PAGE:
Jake's dad, Jeff Sexton, himself an army veteran, told me the rest of the story. Jake had spent eight months in Iraq. When he came back, he was quiet, but eventually he started opening up about his deployment. “He, ah, told me about this situation where he was manning the turret where they had this roadblock, and a car came up and didn't stop, and so he had to open fire on the car and when they went to investigate . . . it ended up being a family of four. No weapons. Just a miscommunication. And that really tore into him. He was the only one who fired, so there was no doubt he was the one that caused . . . you know, caused it.” Jeff paused, then went on. “Well, they had an investigation and said it was a clear-cut case of he had no choice. He said he didn't want to be back in that turret after that, and they took him off it. He was home almost a year and a half before I knew that happened.”

Had Jake Sexton served in World War II, he would have decompressed with his buddies on the long trip home by troopship. Soldiers coming home from Iraq and Afghanistan returned in a disorienting two or three days (as did Vietnam troops). Active-duty troops came home with their units, but the tens of thousands of National Guard soldiers came home to their individual towns or city neighborhoods, far from the guys they served with. Home to where no one really knew what the wars were like, where no one really understood the anxiety of sitting hour after hour in that gun truck turret knowing it was up to you to stop a suicide bomber. And then the terrible seconds as that car careened toward you and you had to decide, shoot or let it come, and the shame and guilt that enveloped you.

When Jake got home to Farmland, he had trouble sleeping and began drinking heavily. As his dad remembered it later, what was eating away at his son was “the senselessness of killing innocent people and then not knowing who you are fighting when it did happen.” One night Jake and his brothers and other friends went to the movies at Muncie Mall to see the horror-comedy Zombieland and settled in. After twenty minutes or so, Jake took out a handgun and shot himself in the temple. He died instantly. He was twenty-one.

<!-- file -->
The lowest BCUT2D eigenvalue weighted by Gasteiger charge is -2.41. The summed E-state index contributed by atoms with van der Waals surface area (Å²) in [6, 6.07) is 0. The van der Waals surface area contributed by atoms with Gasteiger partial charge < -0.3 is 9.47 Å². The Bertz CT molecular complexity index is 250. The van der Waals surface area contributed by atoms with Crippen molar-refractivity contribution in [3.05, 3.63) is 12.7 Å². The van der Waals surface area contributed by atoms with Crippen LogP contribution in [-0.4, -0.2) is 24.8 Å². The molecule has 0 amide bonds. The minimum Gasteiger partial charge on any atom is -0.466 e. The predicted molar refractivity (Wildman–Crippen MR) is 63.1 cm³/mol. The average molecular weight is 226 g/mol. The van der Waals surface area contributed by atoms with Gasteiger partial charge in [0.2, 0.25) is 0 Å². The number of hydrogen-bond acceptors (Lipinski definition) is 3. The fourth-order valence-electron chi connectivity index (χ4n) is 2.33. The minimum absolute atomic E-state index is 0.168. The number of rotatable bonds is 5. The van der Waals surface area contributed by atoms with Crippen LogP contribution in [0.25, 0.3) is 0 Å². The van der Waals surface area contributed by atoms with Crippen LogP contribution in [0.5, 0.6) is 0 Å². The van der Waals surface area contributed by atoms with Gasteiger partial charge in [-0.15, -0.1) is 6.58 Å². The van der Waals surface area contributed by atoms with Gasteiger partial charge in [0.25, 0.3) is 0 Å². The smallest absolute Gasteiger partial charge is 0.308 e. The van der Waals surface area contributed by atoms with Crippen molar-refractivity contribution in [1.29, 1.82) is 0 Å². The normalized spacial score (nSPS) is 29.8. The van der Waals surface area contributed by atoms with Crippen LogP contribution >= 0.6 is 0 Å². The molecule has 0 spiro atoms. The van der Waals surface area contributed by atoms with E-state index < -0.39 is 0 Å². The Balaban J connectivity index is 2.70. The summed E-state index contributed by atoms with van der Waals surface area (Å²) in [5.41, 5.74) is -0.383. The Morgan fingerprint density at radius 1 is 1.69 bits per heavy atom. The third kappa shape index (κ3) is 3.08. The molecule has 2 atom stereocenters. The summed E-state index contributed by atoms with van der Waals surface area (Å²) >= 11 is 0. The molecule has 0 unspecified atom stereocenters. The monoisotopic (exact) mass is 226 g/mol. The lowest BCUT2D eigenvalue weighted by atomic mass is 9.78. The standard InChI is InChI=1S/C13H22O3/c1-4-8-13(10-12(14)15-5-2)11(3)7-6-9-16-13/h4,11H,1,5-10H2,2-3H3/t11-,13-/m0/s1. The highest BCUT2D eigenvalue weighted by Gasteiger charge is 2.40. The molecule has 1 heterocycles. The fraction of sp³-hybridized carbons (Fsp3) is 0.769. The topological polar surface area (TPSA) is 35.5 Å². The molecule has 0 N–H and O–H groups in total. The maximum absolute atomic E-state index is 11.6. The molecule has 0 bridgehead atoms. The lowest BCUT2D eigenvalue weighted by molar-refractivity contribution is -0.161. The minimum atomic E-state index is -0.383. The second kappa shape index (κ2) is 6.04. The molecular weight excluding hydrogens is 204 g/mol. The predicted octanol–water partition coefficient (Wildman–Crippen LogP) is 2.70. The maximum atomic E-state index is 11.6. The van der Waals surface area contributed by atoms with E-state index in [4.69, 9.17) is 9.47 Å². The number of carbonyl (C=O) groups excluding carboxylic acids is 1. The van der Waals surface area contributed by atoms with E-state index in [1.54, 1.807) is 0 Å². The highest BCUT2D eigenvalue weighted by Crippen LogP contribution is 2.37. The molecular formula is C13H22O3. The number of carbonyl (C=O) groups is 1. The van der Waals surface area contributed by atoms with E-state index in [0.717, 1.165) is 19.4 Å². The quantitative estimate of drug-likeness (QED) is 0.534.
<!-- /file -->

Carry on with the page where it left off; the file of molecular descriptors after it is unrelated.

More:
When I spoke with Jeff recently, his son's death thirteen years earlier still hung heavily over our conversation. After some small talk, Jeff observed: “The suicide rate's going up.” He added: “It's a rough time for a lot of the families of the fallen.” For the Sexton family, moral injury endures.

Jake had in common with other returning veterans the experience of transitioning from combat into a civilian society that neither knows nor cares what they went through. I know so many soldiers and marines who could not wait to get home, to get out of the service—only to find that out of uniform, they had no one to talk to. No one with whom they shared that unconditional devotion. No one who could possibly understand the experience of war. How could Jake Sexton admit to his civilian buddies, friends who actively chose not to enlist, that he killed an entire civilian family? How could they possibly understand, let alone accept, this?

A soldier or marine commonly enlists after high school. At age eighteen, they often have no formative life experiences. They have not gotten married or run a household, held a full-time job, or cared for an elderly parent. A few years later, they are back from the searing experiences of war having seen, perhaps, the depths of human depravity and the heights of human achievement—heroism and that unconditional devotion to another. They have shared in the deeply satisfying, even noble, experience of patriotic service. Small wonder that so many aging veterans still proudly wear their ball cap boasting “Vietnam 1967–68” or “USS Constellation,” or even, as one frail nonagenarian I met at a ceremony marking a young relative's graduation from marine boot camp did, “Iwo Jima” with a Purple Heart insignia.

As awareness of wartime moral injury has grown, so have efforts to figure out the precise mechanism of injury and how the pain of these injuries might be healed. The Department of Veterans Affairs recognizes moral injury and has sponsored a number of research initiatives and treatments (unfortunately, the V.A. classifies moral injury as part of post-traumatic stress disorder, which I believe to be quite different).Footnote 8